The Lazaret Cave is an historic human settlement occupied between 190 000 and 120 000 BC.
Located on the sea border in front of the Port of Nice lighthouse, it is open to the public with some limitations.
As of May 16th 2020, the cave is open to the public with a max 5 pers. attendance and a sound and light show is run every hal hour.
"Filled with sediments more than seven metres thick putting its age somewhere between 190,000 and 120,000 years old, covering almost a whole glacial cycle, the Lazaret cave - property of the departmental council and listed as an historic monument in 1963 - is a prehistoric site of international scientific and cultural interest. This is an important spot for world prehistory, based on a trans-disciplinary approach to increase knowledge and understanding of:
The emergence of the classic forms of Neanderthals (Homo neanderthalensis) on the Mediterranean coast and more generally in Europe.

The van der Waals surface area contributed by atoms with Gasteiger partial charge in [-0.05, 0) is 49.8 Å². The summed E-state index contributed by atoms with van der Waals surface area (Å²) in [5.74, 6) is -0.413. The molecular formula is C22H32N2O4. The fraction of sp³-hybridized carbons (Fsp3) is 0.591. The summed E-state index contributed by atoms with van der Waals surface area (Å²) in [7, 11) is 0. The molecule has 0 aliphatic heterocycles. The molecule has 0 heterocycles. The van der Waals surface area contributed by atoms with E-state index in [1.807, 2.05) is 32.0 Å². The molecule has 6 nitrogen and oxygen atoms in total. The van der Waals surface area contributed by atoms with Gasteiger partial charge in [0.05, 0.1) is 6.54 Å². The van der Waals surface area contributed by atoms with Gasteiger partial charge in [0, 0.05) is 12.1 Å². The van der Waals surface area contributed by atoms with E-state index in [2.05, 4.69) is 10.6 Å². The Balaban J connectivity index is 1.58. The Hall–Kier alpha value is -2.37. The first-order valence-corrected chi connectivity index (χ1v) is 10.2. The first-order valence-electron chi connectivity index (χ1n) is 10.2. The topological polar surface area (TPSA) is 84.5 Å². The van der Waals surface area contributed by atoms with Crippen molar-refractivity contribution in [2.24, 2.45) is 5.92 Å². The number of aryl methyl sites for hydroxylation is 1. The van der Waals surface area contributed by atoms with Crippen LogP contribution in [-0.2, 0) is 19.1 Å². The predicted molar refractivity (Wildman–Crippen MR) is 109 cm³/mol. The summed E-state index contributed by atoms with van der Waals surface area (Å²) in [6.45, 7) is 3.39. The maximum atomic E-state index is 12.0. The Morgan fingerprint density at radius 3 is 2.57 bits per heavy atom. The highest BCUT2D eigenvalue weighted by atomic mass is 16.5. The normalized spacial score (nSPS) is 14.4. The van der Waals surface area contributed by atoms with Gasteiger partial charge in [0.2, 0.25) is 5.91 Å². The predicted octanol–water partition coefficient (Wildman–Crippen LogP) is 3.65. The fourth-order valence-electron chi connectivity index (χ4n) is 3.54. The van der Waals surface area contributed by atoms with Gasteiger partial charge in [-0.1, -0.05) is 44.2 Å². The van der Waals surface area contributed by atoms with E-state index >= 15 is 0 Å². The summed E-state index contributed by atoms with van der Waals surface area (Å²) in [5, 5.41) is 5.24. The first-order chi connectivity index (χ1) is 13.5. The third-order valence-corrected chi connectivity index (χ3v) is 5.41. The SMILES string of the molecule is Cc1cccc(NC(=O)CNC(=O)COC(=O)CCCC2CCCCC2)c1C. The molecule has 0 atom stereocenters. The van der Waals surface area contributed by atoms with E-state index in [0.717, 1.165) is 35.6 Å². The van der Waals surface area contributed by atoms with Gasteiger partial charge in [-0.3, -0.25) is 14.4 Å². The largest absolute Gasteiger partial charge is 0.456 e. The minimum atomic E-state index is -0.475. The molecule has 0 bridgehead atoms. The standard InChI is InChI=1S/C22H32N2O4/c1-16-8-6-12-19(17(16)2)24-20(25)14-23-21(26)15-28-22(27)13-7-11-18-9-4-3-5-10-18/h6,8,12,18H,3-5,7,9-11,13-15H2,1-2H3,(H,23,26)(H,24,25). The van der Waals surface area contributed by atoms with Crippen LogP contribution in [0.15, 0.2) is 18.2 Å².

The evolution of subsistence strategies developed by prehistoric humans during glacial periods.
The evolution of the material cultures of these prehistoric populations (typology and technology of stone tools during the transition between the Lower and Middle Palaeolithic).
The evolution of social behaviour (cognition) in the ancient settlements of Southern Europe.
The evolution of palaeobiodiversity (fauna and flora), climates, environments and the dynamics of interactions between prehistoric humans and their habitat on the Mediterranean coast throughout a glacial cycle.